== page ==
In 2021, the Detroit City Council joined over 240 municipal, county and state bodies in declaring racism a public health crisis. In a city whose Black residents experience all-cause, maternal, infant, and Covid-19 mortality rates substantially higher than those experienced by white residents and higher than those of the nation as a whole, Detroit’s declaration joined others in drawing attention to structural racism – discrimination built into social, economic and environmental policies – as it drives racial health inequities. These policies include those that shape access to clean water.
Substantial evidence shows that access to safe, sufficient, and affordable water is fundamental to health. Insufficient access to water is associated with the risk of contagious diseases, dehydration, diarrhea, emotional and psychological distress, and infant mortality. The elderly, pregnant people, children, and people with diabetes and other illnesses are especially vulnerable to these adverse health impacts.
These risks were experienced acutely by the estimated 170,000 Detroit residents whose water was shut off by the Detroit Water and Sewer Department for nonpayment between 2014 and 2020. Reflecting the ripple effects of structural racism built into historic redlining policies and associated (dis)investment, water shut-offs disproportionately impact households in low-income communities of color with aging and inadequate water infrastructure that increases the risk of costly leaks and contamination.
During the Covid-19 pandemic, many states, including Michigan, placed moratoria on water shut-offs. Those moratoria significantly reduced Covid-19 infection and mortality rates. They demonstrated the power to protect public health by assuring access to clean water, especially for Black, Brown, and Indigenous households most likely to experience water shut-offs.
Michigan’s moratorium on water shut-offs is set to expire in late 2022. A coalition of water advocates, building on a long history of efforts, is working to protect access to water for all Detroit residents. The Detroit Water and Sewerage Department’s (DWSD) recently proposed Lifeline Plan contains elements consistent with recommendations developed by representatives from communities struggling with unaffordable water and those by Detroit’s Blue Ribbon Panel on Water Affordability. The plan features income-based water rates, with monthly bills fixed at 1.8% of the average household income within each tier, and forgiveness of previous unpaid balances for enrollees. It supports enrollees in monitoring water use and includes an assurance that enrolled participants will not face shut-offs. In response to calls by advocates, DWSD has opened a 60-day comment period to gain input on the plan.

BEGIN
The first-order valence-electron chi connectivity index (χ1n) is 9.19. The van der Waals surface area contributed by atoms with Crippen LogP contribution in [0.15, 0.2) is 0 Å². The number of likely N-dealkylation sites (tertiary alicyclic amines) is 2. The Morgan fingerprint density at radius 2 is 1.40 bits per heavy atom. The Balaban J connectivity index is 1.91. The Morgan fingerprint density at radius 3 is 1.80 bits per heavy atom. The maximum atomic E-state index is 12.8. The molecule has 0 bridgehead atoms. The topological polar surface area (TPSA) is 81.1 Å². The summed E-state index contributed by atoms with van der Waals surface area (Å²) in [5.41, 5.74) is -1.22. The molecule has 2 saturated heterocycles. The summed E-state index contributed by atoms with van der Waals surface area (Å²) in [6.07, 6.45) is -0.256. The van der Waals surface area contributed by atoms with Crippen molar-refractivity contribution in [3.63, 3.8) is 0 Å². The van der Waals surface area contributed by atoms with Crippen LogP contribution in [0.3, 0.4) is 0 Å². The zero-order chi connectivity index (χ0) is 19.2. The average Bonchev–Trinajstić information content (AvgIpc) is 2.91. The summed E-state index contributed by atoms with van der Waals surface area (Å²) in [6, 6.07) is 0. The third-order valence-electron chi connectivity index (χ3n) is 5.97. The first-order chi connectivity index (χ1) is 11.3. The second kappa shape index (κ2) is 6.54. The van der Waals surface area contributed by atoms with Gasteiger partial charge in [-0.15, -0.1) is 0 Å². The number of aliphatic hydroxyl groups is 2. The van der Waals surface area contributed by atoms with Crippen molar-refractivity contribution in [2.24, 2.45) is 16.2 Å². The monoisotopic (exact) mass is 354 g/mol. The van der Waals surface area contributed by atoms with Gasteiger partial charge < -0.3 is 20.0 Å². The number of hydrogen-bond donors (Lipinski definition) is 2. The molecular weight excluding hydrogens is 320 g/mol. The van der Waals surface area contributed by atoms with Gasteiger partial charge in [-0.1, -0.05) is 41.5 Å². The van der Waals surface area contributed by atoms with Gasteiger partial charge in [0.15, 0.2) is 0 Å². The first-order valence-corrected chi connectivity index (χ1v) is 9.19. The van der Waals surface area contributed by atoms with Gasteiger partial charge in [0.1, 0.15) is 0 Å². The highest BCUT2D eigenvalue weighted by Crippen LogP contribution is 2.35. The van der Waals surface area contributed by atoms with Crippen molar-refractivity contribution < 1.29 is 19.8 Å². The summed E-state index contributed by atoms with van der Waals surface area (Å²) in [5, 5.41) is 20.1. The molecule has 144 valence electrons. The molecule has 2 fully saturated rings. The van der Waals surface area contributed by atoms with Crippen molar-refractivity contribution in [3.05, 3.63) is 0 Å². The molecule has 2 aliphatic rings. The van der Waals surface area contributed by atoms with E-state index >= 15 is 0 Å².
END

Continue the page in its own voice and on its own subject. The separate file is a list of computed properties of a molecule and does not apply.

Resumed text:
These are important steps toward addressing racial and economic inequities in water access. Continued momentum and broader changes will be needed to fully address inequitable access to clean water for Detroit residents and others experiencing threats in accessing clean and affordable water.
Specifically, longer-term strategies are needed to create regional solutions that reverse longstanding failures to invest in water infrastructure in Michigan. These strategies will require collaboration between public health and water advocates, municipal and state decision-makers, and the active and equitable engagement of those who struggle to access clean water in decision-making positions.
They will also require digging deep to understand – and address – the role of historic redlining and municipal disinvestment in creating a contemporary landscape in which low-income communities of color experience excess risk of insufficient water and its related health outcomes.
True engagement of community residents who are most adversely affected by water shut-offs must move beyond opportunities for public comment. Ensuring sustainable and equitable access to water must involve dialogue between community residents who are most at risk, water and public health advocates, and municipal and regional decision-makers.
One potential problem we see is that the Lifeline Plan currently includes added fees for households whose water use exceeds 4500 gallons per month. Michigan residents use an estimated average of 79 gallons per person per day; the average Detroit household of 2.6 persons would be expected to use about 6,100 gallons per month. Monitoring impacts for large families or lower-income households who “double up” due to Detroit’s affordable housing crisis will be critical to understanding potentially unintended impacts of the Lifeline Plan components for equitable access to water.
In addition to dialogue, tools that help to evaluate both process and impact may be useful in this process. They include tools that capture input or feedback from community residents and advocates and racial equity tools that evaluate (in)equities in impacts on water access and public health, allowing assessment of progress toward equity.
Access to water is essential to health and as such is recognized by the United Nations as a fundamental human right. Racially discriminatory housing policies and economic divestment contribute to inequities in water access. They are examples of how structural racism, embedded in public policy, creates contemporary racial inequities in health.
Water advocates have maintained the visibility of and set the stage for ensuring water justice in Detroit, addressing one manifestation of racism as a public health crisis. Advocacy by community leaders, residents, and others has been critical in creating solutions to the lack of access to water and in demanding action to address it. Such action is an example of what it means to address racism as a public health crisis.